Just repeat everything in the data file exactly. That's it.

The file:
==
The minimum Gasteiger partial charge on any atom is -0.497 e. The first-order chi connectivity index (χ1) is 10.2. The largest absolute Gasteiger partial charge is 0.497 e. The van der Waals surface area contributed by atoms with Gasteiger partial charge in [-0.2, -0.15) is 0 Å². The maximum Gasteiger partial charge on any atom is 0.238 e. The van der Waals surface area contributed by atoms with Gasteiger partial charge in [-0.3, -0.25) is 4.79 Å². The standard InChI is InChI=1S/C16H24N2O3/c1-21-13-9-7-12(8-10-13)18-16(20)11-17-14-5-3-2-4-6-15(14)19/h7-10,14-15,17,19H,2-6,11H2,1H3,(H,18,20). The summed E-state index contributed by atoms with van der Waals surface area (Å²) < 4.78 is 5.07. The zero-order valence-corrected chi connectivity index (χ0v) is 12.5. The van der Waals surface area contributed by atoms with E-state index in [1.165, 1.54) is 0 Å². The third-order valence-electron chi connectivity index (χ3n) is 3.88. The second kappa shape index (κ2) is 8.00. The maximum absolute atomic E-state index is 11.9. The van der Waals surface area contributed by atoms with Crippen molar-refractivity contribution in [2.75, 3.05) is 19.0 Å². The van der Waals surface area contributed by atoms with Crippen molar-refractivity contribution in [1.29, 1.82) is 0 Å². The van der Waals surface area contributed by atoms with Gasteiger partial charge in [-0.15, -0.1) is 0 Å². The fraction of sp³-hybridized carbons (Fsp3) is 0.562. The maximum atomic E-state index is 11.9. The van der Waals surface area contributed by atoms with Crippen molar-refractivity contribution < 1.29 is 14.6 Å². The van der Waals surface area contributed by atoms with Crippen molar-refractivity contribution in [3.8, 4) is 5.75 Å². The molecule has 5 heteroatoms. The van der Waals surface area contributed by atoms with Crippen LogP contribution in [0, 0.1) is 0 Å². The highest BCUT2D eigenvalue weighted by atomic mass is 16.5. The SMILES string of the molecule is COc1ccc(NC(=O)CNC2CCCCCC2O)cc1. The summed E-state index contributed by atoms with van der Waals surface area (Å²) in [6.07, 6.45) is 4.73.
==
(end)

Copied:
The minimum Gasteiger partial charge on any atom is -0.497 e. The first-order chi connectivity index (χ1) is 10.2. The largest absolute Gasteiger partial charge is 0.497 e. The van der Waals surface area contributed by atoms with Gasteiger partial charge in [-0.2, -0.15) is 0 Å². The maximum Gasteiger partial charge on any atom is 0.238 e. The van der Waals surface area contributed by atoms with Gasteiger partial charge in [-0.3, -0.25) is 4.79 Å². The standard InChI is InChI=1S/C16H24N2O3/c1-21-13-9-7-12(8-10-13)18-16(20)11-17-14-5-3-2-4-6-15(14)19/h7-10,14-15,17,19H,2-6,11H2,1H3,(H,18,20). The summed E-state index contributed by atoms with van der Waals surface area (Å²) < 4.78 is 5.07. The zero-order valence-corrected chi connectivity index (χ0v) is 12.5. The van der Waals surface area contributed by atoms with E-state index in [1.165, 1.54) is 0 Å². The third-order valence-electron chi connectivity index (χ3n) is 3.88. The second kappa shape index (κ2) is 8.00. The maximum absolute atomic E-state index is 11.9. The van der Waals surface area contributed by atoms with Crippen molar-refractivity contribution in [2.75, 3.05) is 19.0 Å². The van der Waals surface area contributed by atoms with Crippen molar-refractivity contribution in [1.29, 1.82) is 0 Å². The van der Waals surface area contributed by atoms with Gasteiger partial charge in [-0.15, -0.1) is 0 Å². The fraction of sp³-hybridized carbons (Fsp3) is 0.562. The maximum atomic E-state index is 11.9. The van der Waals surface area contributed by atoms with Crippen molar-refractivity contribution < 1.29 is 14.6 Å². The van der Waals surface area contributed by atoms with Crippen molar-refractivity contribution in [3.8, 4) is 5.75 Å². The molecule has 5 heteroatoms. The van der Waals surface area contributed by atoms with Crippen LogP contribution in [0, 0.1) is 0 Å². The highest BCUT2D eigenvalue weighted by atomic mass is 16.5. The SMILES string of the molecule is COc1ccc(NC(=O)CNC2CCCCCC2O)cc1. The summed E-state index contributed by atoms with van der Waals surface area (Å²) in [6.07, 6.45) is 4.73.